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Re: How Do I Propose a CSS3 Spec Change?

From: Lachlan Hunt <lachlan.hunt@lachy.id.au>
Date: Fri, 11 Nov 2005 00:12:21 +1100
Message-ID: <43734735.9020602@lachy.id.au>
To: Ian Hickson <ian@hixie.ch>
CC: W3C Style List <www-style@w3.org>

Ian Hickson wrote:
> On Thu, 10 Nov 2005, Lachlan Hunt wrote:
>> What are the chances of such a proposal at least being discussed for 5 
>> minutes (before being rejected) at the next CSSWG meeting?
> At the _next_ meeting, almost zero.
> However, if it is a suggestion for a spec that I am an editor of (at the 
> moment that would be CSS2.1, Selectors, Lists, and Generated Content), it 
> is almost guarenteed to be discussed at a future meeting. Issues raised 
> and proposals made get added to a first-in-first-out issues list, and 
> issues remain on the list until they are resolved.

That's very good to know.  Your previous response seemed to imply that 
unless we can afford to become a W3C member (or get hired by an existing 
member company), join the CSSWG and go through the rest of the process, 
we basically haven't got a chance of being listened to, and that the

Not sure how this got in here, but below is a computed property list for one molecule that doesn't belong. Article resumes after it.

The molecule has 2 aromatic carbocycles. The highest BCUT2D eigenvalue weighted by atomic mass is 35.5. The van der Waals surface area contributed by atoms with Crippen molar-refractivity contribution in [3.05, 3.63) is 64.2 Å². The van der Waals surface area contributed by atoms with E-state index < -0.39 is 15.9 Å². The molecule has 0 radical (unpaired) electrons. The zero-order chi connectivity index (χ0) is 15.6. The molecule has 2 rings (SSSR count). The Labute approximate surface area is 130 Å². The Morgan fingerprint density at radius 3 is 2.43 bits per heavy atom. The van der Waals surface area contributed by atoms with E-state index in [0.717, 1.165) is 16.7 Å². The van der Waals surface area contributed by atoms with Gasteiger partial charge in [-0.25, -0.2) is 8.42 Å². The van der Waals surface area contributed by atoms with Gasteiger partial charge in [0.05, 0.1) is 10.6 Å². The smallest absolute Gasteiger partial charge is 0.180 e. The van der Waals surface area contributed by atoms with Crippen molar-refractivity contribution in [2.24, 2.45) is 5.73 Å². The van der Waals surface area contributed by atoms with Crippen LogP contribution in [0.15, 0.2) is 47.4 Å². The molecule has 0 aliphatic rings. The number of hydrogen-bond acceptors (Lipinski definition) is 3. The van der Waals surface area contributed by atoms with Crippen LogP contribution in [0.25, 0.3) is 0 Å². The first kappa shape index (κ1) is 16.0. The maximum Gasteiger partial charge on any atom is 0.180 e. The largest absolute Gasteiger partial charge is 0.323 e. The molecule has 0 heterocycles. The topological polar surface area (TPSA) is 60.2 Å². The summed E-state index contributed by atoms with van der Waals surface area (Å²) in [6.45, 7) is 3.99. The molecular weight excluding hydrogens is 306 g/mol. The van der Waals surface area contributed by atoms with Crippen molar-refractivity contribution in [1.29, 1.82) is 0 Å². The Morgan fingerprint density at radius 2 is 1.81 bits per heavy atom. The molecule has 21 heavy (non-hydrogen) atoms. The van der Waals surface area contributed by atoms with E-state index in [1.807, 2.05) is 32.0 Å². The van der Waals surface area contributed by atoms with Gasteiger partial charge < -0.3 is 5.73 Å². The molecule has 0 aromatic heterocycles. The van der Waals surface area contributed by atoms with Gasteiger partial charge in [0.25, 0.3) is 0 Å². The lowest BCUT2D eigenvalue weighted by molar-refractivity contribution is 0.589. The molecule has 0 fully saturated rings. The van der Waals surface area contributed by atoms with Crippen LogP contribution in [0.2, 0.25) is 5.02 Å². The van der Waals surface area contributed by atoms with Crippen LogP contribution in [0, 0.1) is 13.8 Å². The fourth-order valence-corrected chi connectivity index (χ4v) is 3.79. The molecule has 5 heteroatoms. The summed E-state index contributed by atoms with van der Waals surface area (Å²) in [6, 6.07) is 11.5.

"informal process" was just a waste of time.  It's good to see that this 
is not entirely the case.

> Similarly, all the Selectors ideas, even those that were dismissed as 
> crackpot ideas on the mailing list, have been looked at by at least one of 
> the Selectors editors. The good ones have been further discussed at face 
> to face meetings. Proposals such as those on how to deal with table 
> columns in selectors have been given extensive thought.

Is there any chance of seeing an overview of these good ones that have 
been further discussed and are being considered for future CSS specs 
(not just for selectors) beyond those that get mentioned fairly 
regularly here, like :matches(), calc(), table selectors, etc., or do we 
have to wait until they show up in a future working draft?

Lachlan Hunt
Received on Thursday, 10 November 2005 13:12:41 UTC

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